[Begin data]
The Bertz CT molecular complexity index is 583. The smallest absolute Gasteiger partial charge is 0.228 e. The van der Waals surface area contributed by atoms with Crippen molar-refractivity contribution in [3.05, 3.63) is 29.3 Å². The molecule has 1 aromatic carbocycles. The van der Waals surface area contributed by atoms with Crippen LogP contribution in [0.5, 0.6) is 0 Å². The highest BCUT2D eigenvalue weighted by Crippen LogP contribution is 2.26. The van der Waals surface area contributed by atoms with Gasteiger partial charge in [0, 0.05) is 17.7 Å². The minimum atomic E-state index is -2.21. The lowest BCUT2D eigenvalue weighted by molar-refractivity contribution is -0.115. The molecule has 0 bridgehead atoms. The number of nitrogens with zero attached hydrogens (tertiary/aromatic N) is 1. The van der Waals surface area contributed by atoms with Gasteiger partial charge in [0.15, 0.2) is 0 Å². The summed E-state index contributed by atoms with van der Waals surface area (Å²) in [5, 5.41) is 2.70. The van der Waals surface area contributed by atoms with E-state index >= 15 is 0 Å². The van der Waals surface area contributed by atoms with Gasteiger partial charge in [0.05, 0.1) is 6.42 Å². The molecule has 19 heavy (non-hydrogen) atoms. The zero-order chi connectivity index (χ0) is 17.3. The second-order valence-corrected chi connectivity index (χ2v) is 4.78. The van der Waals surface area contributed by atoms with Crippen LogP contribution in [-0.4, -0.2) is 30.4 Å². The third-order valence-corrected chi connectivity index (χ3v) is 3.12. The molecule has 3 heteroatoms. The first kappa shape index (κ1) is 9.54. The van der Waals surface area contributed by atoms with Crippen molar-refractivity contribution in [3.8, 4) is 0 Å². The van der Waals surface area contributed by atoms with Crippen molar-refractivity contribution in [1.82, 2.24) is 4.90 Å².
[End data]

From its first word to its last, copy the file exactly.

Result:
The Bertz CT molecular complexity index is 583. The smallest absolute Gasteiger partial charge is 0.228 e. The van der Waals surface area contributed by atoms with Crippen molar-refractivity contribution in [3.05, 3.63) is 29.3 Å². The molecule has 1 aromatic carbocycles. The van der Waals surface area contributed by atoms with Crippen LogP contribution in [0.5, 0.6) is 0 Å². The highest BCUT2D eigenvalue weighted by Crippen LogP contribution is 2.26. The van der Waals surface area contributed by atoms with Gasteiger partial charge in [0, 0.05) is 17.7 Å². The minimum atomic E-state index is -2.21. The lowest BCUT2D eigenvalue weighted by molar-refractivity contribution is -0.115. The molecule has 0 bridgehead atoms. The number of nitrogens with zero attached hydrogens (tertiary/aromatic N) is 1. The van der Waals surface area contributed by atoms with Gasteiger partial charge in [0.15, 0.2) is 0 Å². The summed E-state index contributed by atoms with van der Waals surface area (Å²) in [5, 5.41) is 2.70. The van der Waals surface area contributed by atoms with E-state index >= 15 is 0 Å². The van der Waals surface area contributed by atoms with Gasteiger partial charge in [0.05, 0.1) is 6.42 Å². The molecule has 19 heavy (non-hydrogen) atoms. The zero-order chi connectivity index (χ0) is 17.3. The second-order valence-corrected chi connectivity index (χ2v) is 4.78. The van der Waals surface area contributed by atoms with Crippen LogP contribution in [-0.4, -0.2) is 30.4 Å². The third-order valence-corrected chi connectivity index (χ3v) is 3.12. The molecule has 3 heteroatoms. The first kappa shape index (κ1) is 9.54. The van der Waals surface area contributed by atoms with Crippen molar-refractivity contribution in [3.8, 4) is 0 Å². The van der Waals surface area contributed by atoms with Crippen molar-refractivity contribution in [1.82, 2.24) is 4.90 Å².